Ansys is empowering university students around the world to design, build and test next-generation autonomous vehicle (AV) software through the Indy Autonomous Challenge (IAC). Students participating in the $1.5 million prize competition will program modified Dallara racecars for the world’s first autonomous race at the Indianapolis Motor Speedway (IMS). The challenge was created to advance technology that will speed the commercialization of fully autonomous vehicles and advanced driver-assistance systems (ADAS).
As the exclusive Simulation Sponsor of the IAC, Ansys is providing free access to products in its Ansys Autonomy suite — enabling students to develop and refine automated driving software for the modified Dallara IL-15 vehicle and validate it virtually in a closed-loop simulation environment. Ansys also hosted the first of four events designed to train students on AV simulation software and prepare teams for the final race. The challenge includes hackathons and educational workshops, the world’s first simulated high-speed self-driving car race and a head-to-head final competition reaching speeds of up to 200 mph at the IMS on October 23, 2021.
“The Indy Autonomous Challenge is an incredible opportunity to compete at the cutting-edge of driverless racing,” said Charles Vorbach, controls systems architect for the MIT Driverless team. “Our team is excited to develop our entry using Ansys’ simulation tools. We admire their use of sophisticated vehicle models, compatibility with open source systems like ROS2, and user-friendly code-generation that is intuitive enough for even non-software engineers. Most of all, Ansys’ software reduces the amount of physical testing required, which will help safely speed development, especially in the world of COVID-19.”
Ansys simulation solutions provide OEMs, automotive suppliers and mobility companies robust workflows for the design and validation of automated driving systems and components, including safety analysis, software and hardware development, simulation, data management, cloud computing and high-performance computing. As students master Ansys solutions throughout the competition, they will also develop highly sought-after skills in the workplace.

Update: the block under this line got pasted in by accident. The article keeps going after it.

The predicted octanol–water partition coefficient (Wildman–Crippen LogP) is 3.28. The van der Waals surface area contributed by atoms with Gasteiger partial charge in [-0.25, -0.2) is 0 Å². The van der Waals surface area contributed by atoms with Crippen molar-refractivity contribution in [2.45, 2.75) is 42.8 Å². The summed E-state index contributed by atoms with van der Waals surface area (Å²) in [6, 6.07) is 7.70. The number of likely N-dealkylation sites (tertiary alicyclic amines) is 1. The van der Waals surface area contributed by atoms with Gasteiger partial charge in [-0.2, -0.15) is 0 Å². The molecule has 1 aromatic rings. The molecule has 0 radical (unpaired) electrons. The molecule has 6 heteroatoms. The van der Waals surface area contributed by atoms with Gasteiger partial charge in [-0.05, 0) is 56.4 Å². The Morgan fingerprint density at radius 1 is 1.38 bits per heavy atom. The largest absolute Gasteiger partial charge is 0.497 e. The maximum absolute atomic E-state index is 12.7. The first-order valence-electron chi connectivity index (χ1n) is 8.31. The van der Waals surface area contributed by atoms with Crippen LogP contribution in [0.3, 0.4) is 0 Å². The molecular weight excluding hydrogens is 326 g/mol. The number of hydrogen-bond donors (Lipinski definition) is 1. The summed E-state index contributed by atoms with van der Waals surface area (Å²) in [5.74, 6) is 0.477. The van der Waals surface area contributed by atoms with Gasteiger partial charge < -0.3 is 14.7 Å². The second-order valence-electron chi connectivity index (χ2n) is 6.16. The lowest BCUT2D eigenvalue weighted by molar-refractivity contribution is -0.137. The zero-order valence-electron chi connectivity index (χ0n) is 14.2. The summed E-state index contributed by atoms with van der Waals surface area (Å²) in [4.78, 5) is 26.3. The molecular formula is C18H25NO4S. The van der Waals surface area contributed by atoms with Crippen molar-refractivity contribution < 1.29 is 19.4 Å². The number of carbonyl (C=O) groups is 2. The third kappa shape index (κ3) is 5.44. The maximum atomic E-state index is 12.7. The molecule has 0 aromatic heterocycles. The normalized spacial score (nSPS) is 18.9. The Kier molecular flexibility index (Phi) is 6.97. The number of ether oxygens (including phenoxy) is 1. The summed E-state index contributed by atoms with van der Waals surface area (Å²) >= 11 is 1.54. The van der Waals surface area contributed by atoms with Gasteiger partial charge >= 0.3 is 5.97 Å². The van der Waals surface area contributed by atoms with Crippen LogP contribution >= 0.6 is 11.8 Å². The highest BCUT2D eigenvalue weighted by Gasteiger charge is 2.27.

“We’re challenging students to develop autonomous vehicle software that can operate at speeds of up to 200 mph,” said Matt Peak, managing director of Energy Systems Network, a primary organizer of the IAC. “We approached Ansys because that would simply be an impossible task without the best simulation software available. Through Ansys’ virtual environment, student teams can quickly design, test, iterate and validate their software with high fidelity in time for the final race.”
A shared goal of the IAC and Ansys is to enable the development of software that can overcome existing barriers to help speed the commercialization of fully autonomous vehicles and enhance ADAS in cars under human control.
“For more than 100 years, IMS has served as a breeding ground for technological advancements,” said Eric Bantegnie, vice president and general manager at Ansys. “We’re continuing that legacy by putting Ansys Autonomy, the most comprehensive autonomous vehicle simulation software on the market, into the hands of students who will ultimately play a vital role in bringing safe, autonomous vehicles to public roadways.”